The principle of utility is based on the greatest amount of happiness an action results in to the largest quantity of people who are affected by the consequences (Mill 89). Mill believes people should sacrifice as much as they can from their own possible happiness so that more people may obtain equal happiness that is sufficient. In doing so, those who are aiding others are creating a society of ultimate happiness where everyone is content. Thus, Mill argues for quantity over quality to the extent where everyone has just enough contentment that they do not feel pain or deprivation. For example, according to the principle, if in the future there is an unbiased computerized system for selecting organ donors, those who are selected to donate their organs to two or more people are obligated to do so. In doing so, the single individual is saving the lives of a greater number of people, and thus creates more happiness than if he alone lived and the two or more people died.
In discussing if people would be motivated to relinquish their own prosperity to aid o...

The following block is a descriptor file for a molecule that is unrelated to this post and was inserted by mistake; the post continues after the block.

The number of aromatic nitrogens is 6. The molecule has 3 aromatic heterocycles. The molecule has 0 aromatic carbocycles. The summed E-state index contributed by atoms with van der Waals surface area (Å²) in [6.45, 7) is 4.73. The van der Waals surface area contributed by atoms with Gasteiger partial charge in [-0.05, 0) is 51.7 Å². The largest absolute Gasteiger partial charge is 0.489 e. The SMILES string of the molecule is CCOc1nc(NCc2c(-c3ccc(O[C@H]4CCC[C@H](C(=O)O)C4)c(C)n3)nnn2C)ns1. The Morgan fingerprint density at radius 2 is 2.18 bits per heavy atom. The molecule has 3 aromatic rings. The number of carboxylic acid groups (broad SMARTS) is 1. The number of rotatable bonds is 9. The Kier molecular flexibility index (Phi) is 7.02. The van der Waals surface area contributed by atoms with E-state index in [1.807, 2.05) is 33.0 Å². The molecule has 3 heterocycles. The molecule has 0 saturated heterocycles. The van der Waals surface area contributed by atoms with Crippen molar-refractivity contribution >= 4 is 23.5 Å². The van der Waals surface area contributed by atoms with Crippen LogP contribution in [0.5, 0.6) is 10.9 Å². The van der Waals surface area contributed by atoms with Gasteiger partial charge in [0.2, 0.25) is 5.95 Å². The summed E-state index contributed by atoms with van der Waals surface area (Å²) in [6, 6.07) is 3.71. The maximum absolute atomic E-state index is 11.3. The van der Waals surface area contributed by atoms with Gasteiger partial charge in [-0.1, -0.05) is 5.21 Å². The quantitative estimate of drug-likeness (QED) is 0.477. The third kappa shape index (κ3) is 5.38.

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...ins more faults than he mentioned. I do agree to the principle of utility relative to maximizing happiness for the most amount of people possible. However, in regards to my example about the computerized system that sacrifices a healthy person to save the lives of other’s, the use of the principle would be morally and ethically wrong. Although people have the choice to become organ donors, in the example, the computer would be killing someone instead of using an already deceased person’s organs to save another’s life. This issue is an example of the differences between Kant and Mill, which I believe if combined can make Mill‘s theory better suited for real-life situations. Intentions are not always the most significant factors similarly to how results are not. Therefore, combining certain aspects of Kant’s theory with Mill’s would make Mill’s work more appropriate.
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